If Climate Change is a ‘Weapon of Mass Destruction,’ Why Promote Carbon Proliferation?
On Sunday, Secretary of State John Kerry delivered a call for climate action that attracted considerable attention because of its forcefulness. Speaking in Jakarta, Indonesia, Kerry rebuked climate deniers, referring to them as “a tiny minority of shoddy scientists…and extreme ideologues.” He described the economic costs and catastrophic implications of inaction. Most strikingly, he suggested that climate change is “the world’s most fearsome weapon of mass destruction.”
“It doesn’t keep us safe if the United States secures its nuclear arsenal, while other countries fail to prevent theirs from falling into the hands of terrorists,” Kerry said. Similarly, a serious response to climate change requires that all countries break their fossil fuel addiction. “At the end of the day, emissions coming from anywhere in the world threaten the future for people everywhere in the world,” Kerry said.
Kerry’s nuclear analogy is useful for understanding the Obama’s administration’s climate agenda—and its glaring omission. The plan is built on three pillars: curbing domestic carbon pollution (or, securing our own nuclear arsenal), preparing for the impacts of climate change (building fallout shelters) and leading efforts to address climate change internationally (encouraging disarmament.)
All of that nonproliferation work would be undercut if the US sold weapons-grade uranium to the countries it was asking not to build a bomb. In effect, that is what the United States is doing with fossil fuels. While the administration takes steps to cut down emissions at home—via investment in renewables, tighter efficiency standards for power plants and vehicles—Obama continues to promote an “all of the above” energy strategy that ensures oil and coal companies profit from selling American-made dirty energy abroad. It’s one of the most critical inconsistencies among the president’s climate policies.
Source: Duncan Clark, TheGuardian.com
Consider coal. The Environmental Protection Agency’s highly anticipated power plant rules are expected to dramatically hasten the shift from coal to natural gas and renewables in the domestic utility sector; internationally, Obama has said he wants to halt public financing for new coal-powered plants. But under Obama’s leadership the Bureau of Land Management has continued to lease federal land in Wyoming and Montana to Big Coal at below-market prices, propping up the industry while cheating taxpayers of an estimated $30 billion over the past thirty years. Now coal companies are lobbying for a rail-to-port pathway through the Pacific Northwest that would carry roughly as much carbon as the Keystone XL pipeline to foreign markets, and the Army Corps of Engineers has declined to conduct a full environmental impact study of the proposal.
One could argue that US exports are simply meeting demand that other countries would fill in our absence. But the United States has been working to make sure that demand doesn’t dry up, and that markets remain open for our dirty energy. As Tim Dickenson reported in Rolling Stone, US trade representative Michael Froman has tried to weaken new fuel standards in Europe that are intended to reduce emissions, largely out of concern for refiners of tar sands oil.
Making less, not more, fossil fuel available should be a critical part of the climate agenda; we know we have to keep 80 percent of global reserves in the ground to have a chance of avoiding the most damaging effects of climate change. “The solution is making the right choices on energy policy,” Kerry said in Jakarta. “With a few smart choices, we can ensure that clean energy is the most attractive investment in the global energy sector. To do this, governments and international financial institutions need to stop providing incentives for the use of energy sources like coal and oil.” To the contrary, by increasing production and exports, the United States is encouraging more consumption and more fossil fuel investment. And that makes it more difficult for renewables to compete.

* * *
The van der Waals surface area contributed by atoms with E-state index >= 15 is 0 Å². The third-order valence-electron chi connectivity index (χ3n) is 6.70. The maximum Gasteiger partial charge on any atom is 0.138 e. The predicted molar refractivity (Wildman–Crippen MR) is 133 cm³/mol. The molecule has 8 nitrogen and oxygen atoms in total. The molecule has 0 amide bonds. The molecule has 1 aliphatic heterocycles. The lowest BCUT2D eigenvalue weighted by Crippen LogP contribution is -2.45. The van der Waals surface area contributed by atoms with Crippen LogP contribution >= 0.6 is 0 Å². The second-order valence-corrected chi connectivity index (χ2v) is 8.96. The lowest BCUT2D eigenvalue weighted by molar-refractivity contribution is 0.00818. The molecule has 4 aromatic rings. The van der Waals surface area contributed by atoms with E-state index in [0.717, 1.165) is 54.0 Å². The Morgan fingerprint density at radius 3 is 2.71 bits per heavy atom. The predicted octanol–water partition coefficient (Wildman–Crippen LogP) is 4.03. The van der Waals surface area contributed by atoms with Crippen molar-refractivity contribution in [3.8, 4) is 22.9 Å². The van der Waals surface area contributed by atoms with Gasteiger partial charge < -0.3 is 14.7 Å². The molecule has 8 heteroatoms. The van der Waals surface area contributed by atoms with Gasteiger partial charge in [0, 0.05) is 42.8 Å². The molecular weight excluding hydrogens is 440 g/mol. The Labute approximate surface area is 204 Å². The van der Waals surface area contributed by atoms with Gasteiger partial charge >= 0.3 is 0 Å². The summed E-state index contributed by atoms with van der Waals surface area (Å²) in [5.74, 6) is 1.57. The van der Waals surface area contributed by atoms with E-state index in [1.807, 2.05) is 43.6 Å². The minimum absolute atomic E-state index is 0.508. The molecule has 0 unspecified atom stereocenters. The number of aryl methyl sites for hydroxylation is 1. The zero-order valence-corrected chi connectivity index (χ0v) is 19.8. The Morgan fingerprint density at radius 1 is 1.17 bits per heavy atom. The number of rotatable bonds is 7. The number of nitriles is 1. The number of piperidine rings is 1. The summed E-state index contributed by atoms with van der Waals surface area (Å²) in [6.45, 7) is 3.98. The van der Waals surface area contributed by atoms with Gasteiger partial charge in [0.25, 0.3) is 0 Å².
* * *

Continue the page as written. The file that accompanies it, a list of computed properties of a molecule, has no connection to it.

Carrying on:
The same can be said of the Keystone XL pipeline. Currently, Alberta’s tar sands—which hold some of the dirtiest oil in the world—are considered risky investments, because they are difficult to produce and transport. As the oil industry, the Canadian government and financial analysts have made clear, the pipeline is the best way to get oil to international markets. Approving it, then, would clearly incentivize both the production and consumption of tar sands oil.
Kerry’s speech in Jakarta was bookended by two climate-related announcements by Obama. Last Friday, the president visited drought-stricken farmland in California where he warned of the likely increase in extreme weather events as global temperatures rise, and proposed a billon-dollar fund to help communities prepare for them; on Tuesday, Obama directed the Environmental Protection Agency to draft new fuel efficiency regulations for trucks and other commercial vehicles.
There’s some speculation that these moves are intended to soften the blow if Obama approves KXL. But as the administration continues to stress the urgency of climate change and other countries’ responsibility to make “the right choices on energy policy,” it will be increasingly difficult to justify approving the pipeline. We can applaud Kerry for criticizing crackpots in Congress and phony scientists, and for being forthright about the danger of inaction. But rhetorical courage is only useful if it translates into courageous action. To return to Kerry’s nuclear analogy: dismantling a bit of our arsenal makes us little safer, and gives us little credibility to ask others to abandon theirs, if we drop a bomb in the process.
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